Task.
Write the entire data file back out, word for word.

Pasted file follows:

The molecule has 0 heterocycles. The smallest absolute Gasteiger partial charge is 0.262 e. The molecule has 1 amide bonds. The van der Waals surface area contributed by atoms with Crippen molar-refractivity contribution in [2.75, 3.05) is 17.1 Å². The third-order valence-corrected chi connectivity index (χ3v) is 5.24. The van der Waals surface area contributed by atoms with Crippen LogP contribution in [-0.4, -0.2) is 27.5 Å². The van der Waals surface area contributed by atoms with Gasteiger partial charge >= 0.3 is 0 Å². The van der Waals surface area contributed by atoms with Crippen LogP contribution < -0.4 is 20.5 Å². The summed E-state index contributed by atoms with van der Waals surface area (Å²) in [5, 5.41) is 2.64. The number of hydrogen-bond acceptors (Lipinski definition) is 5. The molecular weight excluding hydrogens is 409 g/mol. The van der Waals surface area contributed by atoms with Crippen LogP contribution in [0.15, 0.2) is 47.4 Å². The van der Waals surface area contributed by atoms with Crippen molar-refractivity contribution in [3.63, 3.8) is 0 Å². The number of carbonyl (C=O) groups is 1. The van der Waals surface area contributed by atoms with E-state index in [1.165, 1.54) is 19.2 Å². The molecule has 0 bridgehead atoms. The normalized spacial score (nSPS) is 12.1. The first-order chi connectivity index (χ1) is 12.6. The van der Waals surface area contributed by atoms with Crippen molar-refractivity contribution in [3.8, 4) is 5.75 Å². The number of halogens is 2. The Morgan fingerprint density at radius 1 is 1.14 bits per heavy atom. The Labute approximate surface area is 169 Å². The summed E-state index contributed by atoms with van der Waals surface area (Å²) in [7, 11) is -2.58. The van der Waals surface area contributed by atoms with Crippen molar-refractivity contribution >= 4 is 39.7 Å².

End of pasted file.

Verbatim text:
The molecule has 0 heterocycles. The smallest absolute Gasteiger partial charge is 0.262 e. The molecule has 1 amide bonds. The van der Waals surface area contributed by atoms with Crippen molar-refractivity contribution in [2.75, 3.05) is 17.1 Å². The third-order valence-corrected chi connectivity index (χ3v) is 5.24. The van der Waals surface area contributed by atoms with Crippen LogP contribution in [-0.4, -0.2) is 27.5 Å². The van der Waals surface area contributed by atoms with Gasteiger partial charge >= 0.3 is 0 Å². The van der Waals surface area contributed by atoms with Crippen LogP contribution < -0.4 is 20.5 Å². The summed E-state index contributed by atoms with van der Waals surface area (Å²) in [5, 5.41) is 2.64. The number of hydrogen-bond acceptors (Lipinski definition) is 5. The molecular weight excluding hydrogens is 409 g/mol. The van der Waals surface area contributed by atoms with Crippen LogP contribution in [0.15, 0.2) is 47.4 Å². The van der Waals surface area contributed by atoms with Crippen molar-refractivity contribution in [3.63, 3.8) is 0 Å². The number of carbonyl (C=O) groups is 1. The van der Waals surface area contributed by atoms with E-state index in [1.165, 1.54) is 19.2 Å². The molecule has 0 bridgehead atoms. The normalized spacial score (nSPS) is 12.1. The first-order chi connectivity index (χ1) is 12.6. The van der Waals surface area contributed by atoms with Crippen molar-refractivity contribution in [3.8, 4) is 5.75 Å². The number of halogens is 2. The Morgan fingerprint density at radius 1 is 1.14 bits per heavy atom. The Labute approximate surface area is 169 Å². The summed E-state index contributed by atoms with van der Waals surface area (Å²) in [7, 11) is -2.58. The van der Waals surface area contributed by atoms with Crippen molar-refractivity contribution >= 4 is 39.7 Å².